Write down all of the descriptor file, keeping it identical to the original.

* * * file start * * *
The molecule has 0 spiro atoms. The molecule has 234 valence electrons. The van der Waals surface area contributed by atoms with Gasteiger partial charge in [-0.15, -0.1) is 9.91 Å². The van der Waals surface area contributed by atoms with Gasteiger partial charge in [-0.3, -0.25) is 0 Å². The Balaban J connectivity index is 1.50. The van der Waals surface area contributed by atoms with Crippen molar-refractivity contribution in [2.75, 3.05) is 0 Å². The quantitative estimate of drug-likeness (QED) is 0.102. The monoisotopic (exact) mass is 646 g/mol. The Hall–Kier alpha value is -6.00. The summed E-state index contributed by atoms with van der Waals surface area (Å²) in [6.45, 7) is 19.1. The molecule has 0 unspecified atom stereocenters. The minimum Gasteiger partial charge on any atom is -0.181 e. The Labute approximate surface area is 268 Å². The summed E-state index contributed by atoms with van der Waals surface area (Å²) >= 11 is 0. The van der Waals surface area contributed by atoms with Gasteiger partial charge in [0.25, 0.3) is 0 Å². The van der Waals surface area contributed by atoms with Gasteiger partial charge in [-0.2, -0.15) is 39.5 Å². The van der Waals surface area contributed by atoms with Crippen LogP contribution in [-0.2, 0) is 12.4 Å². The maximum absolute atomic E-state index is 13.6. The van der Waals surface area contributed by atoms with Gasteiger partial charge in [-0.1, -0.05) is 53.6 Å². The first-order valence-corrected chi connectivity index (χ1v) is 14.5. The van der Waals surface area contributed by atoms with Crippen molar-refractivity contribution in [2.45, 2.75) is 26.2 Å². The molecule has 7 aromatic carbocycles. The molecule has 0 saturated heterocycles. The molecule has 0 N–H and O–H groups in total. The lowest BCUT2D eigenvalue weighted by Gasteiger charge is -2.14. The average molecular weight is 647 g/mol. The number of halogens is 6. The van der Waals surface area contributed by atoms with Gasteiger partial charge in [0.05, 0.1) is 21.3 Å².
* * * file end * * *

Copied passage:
The molecule has 0 spiro atoms. The molecule has 234 valence electrons. The van der Waals surface area contributed by atoms with Gasteiger partial charge in [-0.15, -0.1) is 9.91 Å². The van der Waals surface area contributed by atoms with Gasteiger partial charge in [-0.3, -0.25) is 0 Å². The Balaban J connectivity index is 1.50. The van der Waals surface area contributed by atoms with Crippen molar-refractivity contribution in [2.75, 3.05) is 0 Å². The quantitative estimate of drug-likeness (QED) is 0.102. The monoisotopic (exact) mass is 646 g/mol. The Hall–Kier alpha value is -6.00. The summed E-state index contributed by atoms with van der Waals surface area (Å²) in [6.45, 7) is 19.1. The molecule has 0 unspecified atom stereocenters. The minimum Gasteiger partial charge on any atom is -0.181 e. The Labute approximate surface area is 268 Å². The summed E-state index contributed by atoms with van der Waals surface area (Å²) >= 11 is 0. The van der Waals surface area contributed by atoms with Gasteiger partial charge in [0.25, 0.3) is 0 Å². The van der Waals surface area contributed by atoms with Gasteiger partial charge in [-0.2, -0.15) is 39.5 Å². The van der Waals surface area contributed by atoms with Crippen LogP contribution in [-0.2, 0) is 12.4 Å². The maximum absolute atomic E-state index is 13.6. The van der Waals surface area contributed by atoms with Gasteiger partial charge in [-0.1, -0.05) is 53.6 Å². The first-order valence-corrected chi connectivity index (χ1v) is 14.5. The van der Waals surface area contributed by atoms with Crippen molar-refractivity contribution in [2.45, 2.75) is 26.2 Å². The molecule has 7 aromatic carbocycles. The molecule has 0 saturated heterocycles. The molecule has 0 N–H and O–H groups in total. The lowest BCUT2D eigenvalue weighted by Gasteiger charge is -2.14. The average molecular weight is 647 g/mol. The number of halogens is 6. The van der Waals surface area contributed by atoms with Gasteiger partial charge in [0.05, 0.1) is 21.3 Å².